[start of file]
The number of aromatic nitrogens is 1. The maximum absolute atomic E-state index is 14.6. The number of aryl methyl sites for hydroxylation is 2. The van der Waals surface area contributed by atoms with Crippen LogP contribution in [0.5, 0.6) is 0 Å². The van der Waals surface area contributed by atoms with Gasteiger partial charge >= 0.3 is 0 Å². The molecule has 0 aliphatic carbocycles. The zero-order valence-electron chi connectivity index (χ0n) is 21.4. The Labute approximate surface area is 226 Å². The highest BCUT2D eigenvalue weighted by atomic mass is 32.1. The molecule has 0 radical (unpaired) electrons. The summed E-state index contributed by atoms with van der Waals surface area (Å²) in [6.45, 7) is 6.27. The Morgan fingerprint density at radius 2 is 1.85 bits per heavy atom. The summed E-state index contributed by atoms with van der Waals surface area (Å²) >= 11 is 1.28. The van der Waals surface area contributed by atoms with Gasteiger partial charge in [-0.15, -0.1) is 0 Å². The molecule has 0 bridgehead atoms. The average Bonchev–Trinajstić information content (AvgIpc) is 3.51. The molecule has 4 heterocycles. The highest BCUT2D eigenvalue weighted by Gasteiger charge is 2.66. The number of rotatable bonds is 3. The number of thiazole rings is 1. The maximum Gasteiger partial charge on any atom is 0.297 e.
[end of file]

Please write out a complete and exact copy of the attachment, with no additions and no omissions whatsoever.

The number of aromatic nitrogens is 1. The maximum absolute atomic E-state index is 14.6. The number of aryl methyl sites for hydroxylation is 2. The van der Waals surface area contributed by atoms with Crippen LogP contribution in [0.5, 0.6) is 0 Å². The van der Waals surface area contributed by atoms with Gasteiger partial charge >= 0.3 is 0 Å². The molecule has 0 aliphatic carbocycles. The zero-order valence-electron chi connectivity index (χ0n) is 21.4. The Labute approximate surface area is 226 Å². The highest BCUT2D eigenvalue weighted by atomic mass is 32.1. The molecule has 0 radical (unpaired) electrons. The summed E-state index contributed by atoms with van der Waals surface area (Å²) in [6.45, 7) is 6.27. The Morgan fingerprint density at radius 2 is 1.85 bits per heavy atom. The summed E-state index contributed by atoms with van der Waals surface area (Å²) >= 11 is 1.28. The van der Waals surface area contributed by atoms with Gasteiger partial charge in [-0.15, -0.1) is 0 Å². The molecule has 0 bridgehead atoms. The average Bonchev–Trinajstić information content (AvgIpc) is 3.51. The molecule has 4 heterocycles. The highest BCUT2D eigenvalue weighted by Gasteiger charge is 2.66. The number of rotatable bonds is 3. The number of thiazole rings is 1. The maximum Gasteiger partial charge on any atom is 0.297 e.